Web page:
Absolute pitch of the vocal tone (e.g. a = 465 Hz); see. temperature
Describes the pitch and tuning system
Mood system
is the way in which the exact frequency relationships of the playable tones are to one another in an instrument; see. temperature
  1. "Register" (Pl. Stops )
  2. "Dumped"
Shock bellows
see balance bellows
Bumper bellows
see balance bellows
Stroking bellows
tightly bored organ stops (e.g. gamba)
Stub pedal
Pedal in the form of small stumps, often not in the usual range; see. Full pedal
subharmonic tone
the "harmonic undertones" of a "sound"
Sub-octave coupling
Coupling in which the coupled work sounds an octave lower
Super octave coupling
Coupling in which the coupled work sounds an octave higher.
High pressure register with two labia on opposite sides, d. H. on the front and back of the pipe


Pocket drawer
Special form of a wind chest with pneumatic action
Key chain
Device that holds all keys pressed until they are released
Key holder
A person or machine that presses (holds) the keys while tuning or intonation of an organ .
Key tail
the rear end has a two-armed button
Partial tone
Telescopic sleeve
Special design of the sealing of the loops of a wind chest # Slider chest
  1. in degrees Celsius, the specification of the pitch of an organ always includes a temperature specification , as the labial pipes change their pitch depending on the density of the vibrating air column
  2. old name for the tuning system used , e.g. B. Pythagorean, medium-tone, well-tempered or floating on the same level (the latter is common today with many organs)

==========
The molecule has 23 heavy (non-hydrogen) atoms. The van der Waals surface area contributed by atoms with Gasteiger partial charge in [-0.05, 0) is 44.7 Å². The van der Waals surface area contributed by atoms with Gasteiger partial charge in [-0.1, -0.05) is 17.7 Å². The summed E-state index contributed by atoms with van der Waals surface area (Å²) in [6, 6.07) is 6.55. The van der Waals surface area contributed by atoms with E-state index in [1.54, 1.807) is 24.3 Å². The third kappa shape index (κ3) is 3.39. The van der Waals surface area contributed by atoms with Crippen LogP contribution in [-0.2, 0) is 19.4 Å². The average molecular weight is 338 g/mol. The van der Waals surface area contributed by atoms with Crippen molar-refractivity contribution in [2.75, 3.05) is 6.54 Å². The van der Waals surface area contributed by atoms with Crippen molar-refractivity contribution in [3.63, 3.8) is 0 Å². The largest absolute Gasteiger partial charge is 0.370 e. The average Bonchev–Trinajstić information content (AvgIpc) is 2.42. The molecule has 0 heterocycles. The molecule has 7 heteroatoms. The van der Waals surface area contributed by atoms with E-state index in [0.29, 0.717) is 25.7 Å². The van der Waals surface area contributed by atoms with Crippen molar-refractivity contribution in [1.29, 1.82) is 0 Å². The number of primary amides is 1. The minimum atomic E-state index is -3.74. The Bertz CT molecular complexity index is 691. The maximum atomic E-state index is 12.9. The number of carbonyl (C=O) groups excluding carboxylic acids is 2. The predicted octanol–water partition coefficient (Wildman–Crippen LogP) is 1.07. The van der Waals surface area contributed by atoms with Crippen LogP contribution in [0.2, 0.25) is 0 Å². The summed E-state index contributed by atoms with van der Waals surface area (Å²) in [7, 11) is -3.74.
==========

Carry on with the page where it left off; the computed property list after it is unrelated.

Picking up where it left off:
"Terza mano (soprani)"
(Ital. "the third hand") a mechanical super-octave coupler for the treble range, common on Italian organs of the 19th century
Thirds constellation
Arrangement of the pipes on the wind chest in four blocks so that pipes stand next to each other with a major third apart; see. also Chromatic Constellation and Diatonic Constellation .
Theater organ
Organ in a theater or cinema, very often provided with special sound effects to support the plot; see. Cinema organ
(French for "pedal coupling")
Toe piston
(English toe = "toe", piston = "piston") see kick
Sound canister drawer
With the Tonkanzelle drawer, all pipes that can sound when a key is pressed share a chamber, the so-called Tonkanzelle and thus also a game valve; see. Register drawer
Tone holes
negative effect on multiplex organs. Since rows of pipes are used several times, when playing several voices, there are fluctuations in pitch and depth.
Tone loop
"Play valve" of antique organs, which is similar to the functional principle of the register loop.
Tone tract
see game action
Sound valve
Valve that is operated using the buttons. Opens the air supply to the pulpit on slider chest organs.
Throat of tears
Special optical design of a throat in reed pipes
Control of the whistle; a distinction is made between game and stop action
Action tensioner
Device of a mechanical action that keeps the abstract taut even when the weather changes
In this process, more than one playable register is obtained from an existing row of pipes
Device that causes the sound to vibrate by rapidly changing the air pressure and causing it to vibrate.
Chest organ
small, mostly transportable organ without a pedal
Registration in which all or almost all of the organ stops sound


overblowing whistle
Double-length pipe, which is usually made to overblow ("octave") through a hole in the middle of the pipe body
overblowing reed whistle